Hill House Chambers takes client confidentiality very seriously and protecting our clients’ confidentiality is a priority for us at all times.
1. This policy is intended to act as guidance to barristers, clerks and administrative staff when members of Chambers are instructed on behalf of different parties in the same case or where a member of Chambers is instructed to act as a mediator, arbitrator etc. in a case involving one or more other members of Chambers. It is recognised that there is a need to take particular care to safeguard client confidentiality in these circumstances.
2. The policy has been introduced to assist members of Chambers to comply with their core professional duty to keep the affairs of each client confidential (Core Duty 6 of the BSB Handbook) and with Rule C89.5 of the BSB Handbook which requires Chambers and its members to take reasonable steps to ensure that proper arrangements are in place for the management of conflicts of interest and for ensuring the confidentiality of clients’ affairs.
3. This policy is designed to cover both cases where a member of Chambers has been instructed by a solicitor on behalf of a lay client and where a member of Chambers has been instructed by a lay client directly under the Public Access scheme.
Informing Instructing Solicitors & Public Access Clients
4. In some instances a party will not want the fact that they have taken legal advice or instructed Counsel to be known. The clerks and the barrister in question will preserve this client confidentiality. In these circumstances, the barrister must ensure that his/her clerk is aware of the fact and must inform his/her clerk when the position changes.
5. In any event, as soon as practicable, both barristers should be told of each other’s involvement in a case. Once both barristers have been informed, their instructing solicitors or Public Access clients (via their intermediary, if appropriate) will be informed of the involvement of counsel in the same chambers. The instructing solicitors/Public Access clients should be informed that this is Chambers’ usual practice in such circumstances, to enable a client to decide if he/she wishes to continue to instruct the barrister in question.
6. Members of Chambers and clerks should consider whether any variation of Chambers’ usual practice is necessary in the particular circumstances of a case.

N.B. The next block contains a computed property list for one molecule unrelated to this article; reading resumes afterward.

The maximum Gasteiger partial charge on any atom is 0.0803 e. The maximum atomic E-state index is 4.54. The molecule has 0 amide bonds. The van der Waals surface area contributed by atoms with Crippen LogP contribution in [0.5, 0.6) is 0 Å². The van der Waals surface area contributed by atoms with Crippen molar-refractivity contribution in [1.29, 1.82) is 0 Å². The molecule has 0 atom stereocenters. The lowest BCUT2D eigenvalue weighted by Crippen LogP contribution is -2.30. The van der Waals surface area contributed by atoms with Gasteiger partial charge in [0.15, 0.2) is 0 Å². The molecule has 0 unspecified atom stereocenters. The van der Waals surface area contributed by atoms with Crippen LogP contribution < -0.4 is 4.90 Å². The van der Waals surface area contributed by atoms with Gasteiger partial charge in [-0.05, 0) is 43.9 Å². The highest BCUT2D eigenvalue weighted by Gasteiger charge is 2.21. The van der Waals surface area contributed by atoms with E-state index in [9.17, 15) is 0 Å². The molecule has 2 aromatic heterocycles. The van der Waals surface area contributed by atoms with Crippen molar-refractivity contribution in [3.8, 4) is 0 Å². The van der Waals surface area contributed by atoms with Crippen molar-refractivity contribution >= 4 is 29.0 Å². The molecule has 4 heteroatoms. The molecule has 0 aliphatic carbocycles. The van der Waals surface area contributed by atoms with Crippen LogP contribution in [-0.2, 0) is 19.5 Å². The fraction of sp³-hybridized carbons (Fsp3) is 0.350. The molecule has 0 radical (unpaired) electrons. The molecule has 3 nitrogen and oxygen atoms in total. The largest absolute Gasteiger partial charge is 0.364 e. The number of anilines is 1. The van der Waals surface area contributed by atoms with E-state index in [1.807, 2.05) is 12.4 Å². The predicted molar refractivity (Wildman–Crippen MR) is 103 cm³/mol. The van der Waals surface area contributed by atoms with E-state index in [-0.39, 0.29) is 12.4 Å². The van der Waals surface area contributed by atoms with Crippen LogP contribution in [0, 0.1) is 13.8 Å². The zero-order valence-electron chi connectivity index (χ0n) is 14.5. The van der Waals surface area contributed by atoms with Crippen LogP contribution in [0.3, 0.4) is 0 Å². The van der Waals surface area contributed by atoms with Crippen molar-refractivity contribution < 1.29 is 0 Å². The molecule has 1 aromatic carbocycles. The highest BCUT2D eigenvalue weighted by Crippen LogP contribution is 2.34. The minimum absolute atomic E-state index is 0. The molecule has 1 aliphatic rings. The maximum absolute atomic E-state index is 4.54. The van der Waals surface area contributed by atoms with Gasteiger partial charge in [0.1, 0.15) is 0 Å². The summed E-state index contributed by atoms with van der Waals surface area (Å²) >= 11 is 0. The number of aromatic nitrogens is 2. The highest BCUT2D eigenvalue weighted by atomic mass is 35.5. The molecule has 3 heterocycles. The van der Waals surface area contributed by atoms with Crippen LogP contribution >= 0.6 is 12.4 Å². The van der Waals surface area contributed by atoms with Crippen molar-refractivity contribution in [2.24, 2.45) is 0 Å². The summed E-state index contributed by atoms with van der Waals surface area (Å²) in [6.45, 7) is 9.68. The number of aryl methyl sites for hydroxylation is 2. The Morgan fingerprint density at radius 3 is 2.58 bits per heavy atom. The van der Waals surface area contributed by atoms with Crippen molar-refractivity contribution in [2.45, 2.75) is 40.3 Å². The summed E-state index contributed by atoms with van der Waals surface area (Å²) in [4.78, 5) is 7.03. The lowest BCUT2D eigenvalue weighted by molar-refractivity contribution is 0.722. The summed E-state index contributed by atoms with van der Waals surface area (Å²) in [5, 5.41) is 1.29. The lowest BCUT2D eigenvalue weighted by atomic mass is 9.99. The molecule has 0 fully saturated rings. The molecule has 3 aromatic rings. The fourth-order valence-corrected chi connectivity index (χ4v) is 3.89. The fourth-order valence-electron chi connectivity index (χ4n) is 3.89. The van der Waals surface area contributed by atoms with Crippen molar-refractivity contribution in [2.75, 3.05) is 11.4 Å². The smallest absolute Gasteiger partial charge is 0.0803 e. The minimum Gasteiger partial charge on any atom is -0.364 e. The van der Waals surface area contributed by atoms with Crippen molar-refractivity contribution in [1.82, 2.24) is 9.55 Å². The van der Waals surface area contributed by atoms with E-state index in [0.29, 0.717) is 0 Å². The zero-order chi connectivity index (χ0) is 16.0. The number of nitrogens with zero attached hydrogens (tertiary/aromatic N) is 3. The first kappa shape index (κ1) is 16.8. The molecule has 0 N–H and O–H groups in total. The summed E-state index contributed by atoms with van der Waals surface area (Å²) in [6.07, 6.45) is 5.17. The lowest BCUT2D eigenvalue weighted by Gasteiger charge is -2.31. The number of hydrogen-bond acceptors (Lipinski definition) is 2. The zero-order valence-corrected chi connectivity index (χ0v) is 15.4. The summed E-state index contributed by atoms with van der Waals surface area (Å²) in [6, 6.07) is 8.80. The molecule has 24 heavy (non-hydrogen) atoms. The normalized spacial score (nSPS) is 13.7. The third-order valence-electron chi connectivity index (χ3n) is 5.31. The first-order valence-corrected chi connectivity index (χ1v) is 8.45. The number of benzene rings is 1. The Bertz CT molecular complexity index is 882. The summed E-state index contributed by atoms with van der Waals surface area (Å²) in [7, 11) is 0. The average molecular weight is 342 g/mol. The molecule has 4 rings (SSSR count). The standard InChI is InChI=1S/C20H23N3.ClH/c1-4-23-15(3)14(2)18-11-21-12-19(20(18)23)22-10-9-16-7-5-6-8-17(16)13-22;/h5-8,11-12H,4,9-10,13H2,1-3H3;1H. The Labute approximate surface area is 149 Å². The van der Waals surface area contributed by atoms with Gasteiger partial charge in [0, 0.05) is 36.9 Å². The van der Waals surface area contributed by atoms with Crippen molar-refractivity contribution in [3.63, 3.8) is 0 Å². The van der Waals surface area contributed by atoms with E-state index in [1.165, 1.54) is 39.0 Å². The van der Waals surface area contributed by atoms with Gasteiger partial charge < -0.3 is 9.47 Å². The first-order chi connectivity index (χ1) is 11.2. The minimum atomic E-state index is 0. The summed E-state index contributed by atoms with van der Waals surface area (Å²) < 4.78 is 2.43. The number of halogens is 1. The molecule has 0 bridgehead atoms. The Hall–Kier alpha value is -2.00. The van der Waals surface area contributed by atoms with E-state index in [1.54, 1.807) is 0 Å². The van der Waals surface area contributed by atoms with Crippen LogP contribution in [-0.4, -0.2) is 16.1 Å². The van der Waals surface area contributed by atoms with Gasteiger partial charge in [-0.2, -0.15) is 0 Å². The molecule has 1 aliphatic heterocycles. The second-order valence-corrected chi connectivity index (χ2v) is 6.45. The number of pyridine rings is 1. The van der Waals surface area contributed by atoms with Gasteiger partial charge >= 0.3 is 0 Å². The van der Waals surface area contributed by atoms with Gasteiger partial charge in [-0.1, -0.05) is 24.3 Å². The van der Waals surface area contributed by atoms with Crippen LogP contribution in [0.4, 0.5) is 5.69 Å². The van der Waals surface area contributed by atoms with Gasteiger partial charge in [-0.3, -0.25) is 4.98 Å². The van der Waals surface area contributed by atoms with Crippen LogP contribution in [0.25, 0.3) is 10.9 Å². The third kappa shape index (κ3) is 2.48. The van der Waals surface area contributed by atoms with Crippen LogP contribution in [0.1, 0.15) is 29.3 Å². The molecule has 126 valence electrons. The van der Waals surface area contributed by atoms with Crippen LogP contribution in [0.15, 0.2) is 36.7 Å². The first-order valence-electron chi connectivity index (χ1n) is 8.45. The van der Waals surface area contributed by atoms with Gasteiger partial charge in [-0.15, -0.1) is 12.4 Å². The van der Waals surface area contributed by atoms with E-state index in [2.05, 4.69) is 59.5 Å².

7. Chambers will usually provide separate clerking in cases where members appear against each other. Instructing solicitors/Public Access clients (via their intermediary, if appropriate) will be informed of this so that they can deal with the relevant clerk. A note will be added to the case on Chambers’ diary management system to ensure that clerks and staff are aware which clerk has been appointed to deal with each party. This will appear as a memo which automatically pops up when the case is accessed.
8. When necessary, in order to maintain client confidentiality, telephone calls will be taken away from the clerks’ room.
9. Chambers has an electronic diary system. Members of Chambers do not have access to each other’s diaries on the system and do not receive a daily diary page for other members.
10. As is normal practice, Chambers will take care to ensure that documents are kept confidential to the barrister instructed on the case.
11. It is recognised, however, that a client may wish additional measures to be taken to ensure confidentiality in a case where members of Chambers are appearing against one another. The instructing solicitors or Public Access clients (via their intermediary, if appropriate) should therefore be asked if they wish to use a code name for the case in order to remove any indication on the outside of papers as to what matter they relate.
12. Clerks must ensure that papers are placed directly in the relevant barrister’s room, alternatively in their pigeon-hole in a sealed envelope, to avoid accidental observation of their contents by opposing Counsel.
13. All barristers similarly should ensure strict control over papers relating to the case to avoid accidental observation by opposing Counsel. If members share a room with opposing Counsel, they are responsible for ensuring that all papers pertaining to that care are kept strictly secured.
14. Members of chambers will consider whether any variation of his/her usual working arrangements is necessary to safeguard confidentiality in the particular circumstances of a case, for example by working on the case away from their usual place of work within chambers or by making telephone calls from a different part of chambers to avoid being overheard.
15. Where particularly sensitive documents are to be delivered to Chambers, the clerks can make arrangements with instructing solicitors or Public Access clients to ensure security.
16. Chambers uses the services of a secure recycling shredding company for the disposal of confidential material. Chambers itself will also shred confidential documents if it is thought appropriate to do so.
17. The clerks will be happy to discuss other security measures tailored to specific client needs and concerns where requested.
18. Every member of Chambers has their own individual e-mail address and account. Individual e-mail accounts are not available for inspection by other members. All computers and the Chambers network system are individually password protected.
19. Emails received in relation to a case involving more than one member of Chambers are not to be left open when barristers or clerks are away from their desks.
20. The clerks will be happy to discuss options for encryption of e-mails where required.
21. Members of Chambers appearing on opposite sides in a case will not discuss the matter with each other, unless instructed to do so.
22. Members of Chambers will exercise discretion in discussing the matter with any other member of Chambers, clerks or staff, and will maintain client confidentiality in the course of any such discussions.